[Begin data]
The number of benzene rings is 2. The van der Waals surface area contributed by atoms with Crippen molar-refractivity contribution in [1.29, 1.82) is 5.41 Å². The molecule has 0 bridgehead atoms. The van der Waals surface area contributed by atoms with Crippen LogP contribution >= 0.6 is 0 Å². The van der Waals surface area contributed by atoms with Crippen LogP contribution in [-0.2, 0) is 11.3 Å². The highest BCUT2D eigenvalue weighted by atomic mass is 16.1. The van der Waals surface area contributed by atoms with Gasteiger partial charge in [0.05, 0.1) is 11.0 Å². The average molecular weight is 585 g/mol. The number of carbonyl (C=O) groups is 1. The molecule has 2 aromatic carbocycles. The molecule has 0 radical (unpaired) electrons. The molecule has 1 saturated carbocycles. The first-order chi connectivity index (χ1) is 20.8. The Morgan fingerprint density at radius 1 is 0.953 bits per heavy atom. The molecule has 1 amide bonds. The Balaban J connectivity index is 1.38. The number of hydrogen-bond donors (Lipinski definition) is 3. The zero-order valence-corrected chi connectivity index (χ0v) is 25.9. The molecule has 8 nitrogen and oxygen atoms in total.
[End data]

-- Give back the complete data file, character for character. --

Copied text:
The number of benzene rings is 2. The van der Waals surface area contributed by atoms with Crippen molar-refractivity contribution in [1.29, 1.82) is 5.41 Å². The molecule has 0 bridgehead atoms. The van der Waals surface area contributed by atoms with Crippen LogP contribution >= 0.6 is 0 Å². The van der Waals surface area contributed by atoms with Crippen LogP contribution in [-0.2, 0) is 11.3 Å². The highest BCUT2D eigenvalue weighted by atomic mass is 16.1. The van der Waals surface area contributed by atoms with Gasteiger partial charge in [0.05, 0.1) is 11.0 Å². The average molecular weight is 585 g/mol. The number of carbonyl (C=O) groups is 1. The molecule has 2 aromatic carbocycles. The molecule has 0 radical (unpaired) electrons. The molecule has 1 saturated carbocycles. The first-order chi connectivity index (χ1) is 20.8. The Morgan fingerprint density at radius 1 is 0.953 bits per heavy atom. The molecule has 1 amide bonds. The Balaban J connectivity index is 1.38. The number of hydrogen-bond donors (Lipinski definition) is 3. The zero-order valence-corrected chi connectivity index (χ0v) is 25.9. The molecule has 8 nitrogen and oxygen atoms in total.